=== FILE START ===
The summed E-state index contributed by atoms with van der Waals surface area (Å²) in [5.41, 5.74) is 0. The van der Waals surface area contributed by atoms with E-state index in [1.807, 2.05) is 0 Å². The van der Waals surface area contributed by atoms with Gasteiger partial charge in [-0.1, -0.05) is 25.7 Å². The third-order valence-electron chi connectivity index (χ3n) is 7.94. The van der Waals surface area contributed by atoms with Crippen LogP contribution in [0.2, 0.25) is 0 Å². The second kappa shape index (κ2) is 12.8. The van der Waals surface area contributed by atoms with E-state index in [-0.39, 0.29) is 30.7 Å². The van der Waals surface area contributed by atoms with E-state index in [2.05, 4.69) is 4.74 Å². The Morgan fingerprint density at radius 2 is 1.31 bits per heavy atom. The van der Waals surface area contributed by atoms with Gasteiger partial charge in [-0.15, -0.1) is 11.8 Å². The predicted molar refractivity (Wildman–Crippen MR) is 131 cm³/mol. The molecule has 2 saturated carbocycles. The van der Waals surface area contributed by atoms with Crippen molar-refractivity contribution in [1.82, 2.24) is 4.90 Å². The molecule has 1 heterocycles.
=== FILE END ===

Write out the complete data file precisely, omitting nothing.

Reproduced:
The summed E-state index contributed by atoms with van der Waals surface area (Å²) in [5.41, 5.74) is 0. The van der Waals surface area contributed by atoms with E-state index in [1.807, 2.05) is 0 Å². The van der Waals surface area contributed by atoms with Gasteiger partial charge in [-0.1, -0.05) is 25.7 Å². The third-order valence-electron chi connectivity index (χ3n) is 7.94. The van der Waals surface area contributed by atoms with Crippen LogP contribution in [0.2, 0.25) is 0 Å². The second kappa shape index (κ2) is 12.8. The van der Waals surface area contributed by atoms with E-state index in [-0.39, 0.29) is 30.7 Å². The van der Waals surface area contributed by atoms with E-state index in [2.05, 4.69) is 4.74 Å². The Morgan fingerprint density at radius 2 is 1.31 bits per heavy atom. The van der Waals surface area contributed by atoms with Gasteiger partial charge in [-0.15, -0.1) is 11.8 Å². The predicted molar refractivity (Wildman–Crippen MR) is 131 cm³/mol. The molecule has 2 saturated carbocycles. The van der Waals surface area contributed by atoms with Crippen molar-refractivity contribution in [1.82, 2.24) is 4.90 Å². The molecule has 1 heterocycles.